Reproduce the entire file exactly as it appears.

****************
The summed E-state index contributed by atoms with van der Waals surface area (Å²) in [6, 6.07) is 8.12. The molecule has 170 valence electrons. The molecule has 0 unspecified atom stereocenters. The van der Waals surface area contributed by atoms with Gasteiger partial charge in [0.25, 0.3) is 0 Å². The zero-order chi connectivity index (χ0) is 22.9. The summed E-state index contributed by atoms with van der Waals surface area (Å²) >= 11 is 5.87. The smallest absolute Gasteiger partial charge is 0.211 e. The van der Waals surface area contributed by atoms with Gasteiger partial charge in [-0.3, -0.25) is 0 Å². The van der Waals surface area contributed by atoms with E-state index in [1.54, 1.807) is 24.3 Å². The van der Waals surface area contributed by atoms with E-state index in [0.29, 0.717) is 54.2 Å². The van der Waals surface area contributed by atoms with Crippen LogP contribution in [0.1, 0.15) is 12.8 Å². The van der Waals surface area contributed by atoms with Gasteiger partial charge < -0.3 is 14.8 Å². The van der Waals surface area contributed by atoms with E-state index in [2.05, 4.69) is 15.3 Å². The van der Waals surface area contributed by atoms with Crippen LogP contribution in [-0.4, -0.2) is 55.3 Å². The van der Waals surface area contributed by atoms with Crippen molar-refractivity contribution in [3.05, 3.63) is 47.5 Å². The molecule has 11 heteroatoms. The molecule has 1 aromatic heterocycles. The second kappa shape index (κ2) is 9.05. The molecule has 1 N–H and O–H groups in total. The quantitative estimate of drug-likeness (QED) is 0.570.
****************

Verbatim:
The summed E-state index contributed by atoms with van der Waals surface area (Å²) in [6, 6.07) is 8.12. The molecule has 170 valence electrons. The molecule has 0 unspecified atom stereocenters. The van der Waals surface area contributed by atoms with Gasteiger partial charge in [0.25, 0.3) is 0 Å². The zero-order chi connectivity index (χ0) is 22.9. The summed E-state index contributed by atoms with van der Waals surface area (Å²) >= 11 is 5.87. The smallest absolute Gasteiger partial charge is 0.211 e. The van der Waals surface area contributed by atoms with Gasteiger partial charge in [-0.3, -0.25) is 0 Å². The van der Waals surface area contributed by atoms with E-state index in [1.54, 1.807) is 24.3 Å². The van der Waals surface area contributed by atoms with E-state index in [0.29, 0.717) is 54.2 Å². The van der Waals surface area contributed by atoms with Crippen LogP contribution in [0.1, 0.15) is 12.8 Å². The van der Waals surface area contributed by atoms with Gasteiger partial charge < -0.3 is 14.8 Å². The van der Waals surface area contributed by atoms with E-state index in [2.05, 4.69) is 15.3 Å². The van der Waals surface area contributed by atoms with Crippen LogP contribution in [-0.4, -0.2) is 55.3 Å². The van der Waals surface area contributed by atoms with Crippen molar-refractivity contribution in [3.05, 3.63) is 47.5 Å². The molecule has 11 heteroatoms. The molecule has 1 aromatic heterocycles. The second kappa shape index (κ2) is 9.05. The molecule has 1 N–H and O–H groups in total. The quantitative estimate of drug-likeness (QED) is 0.570.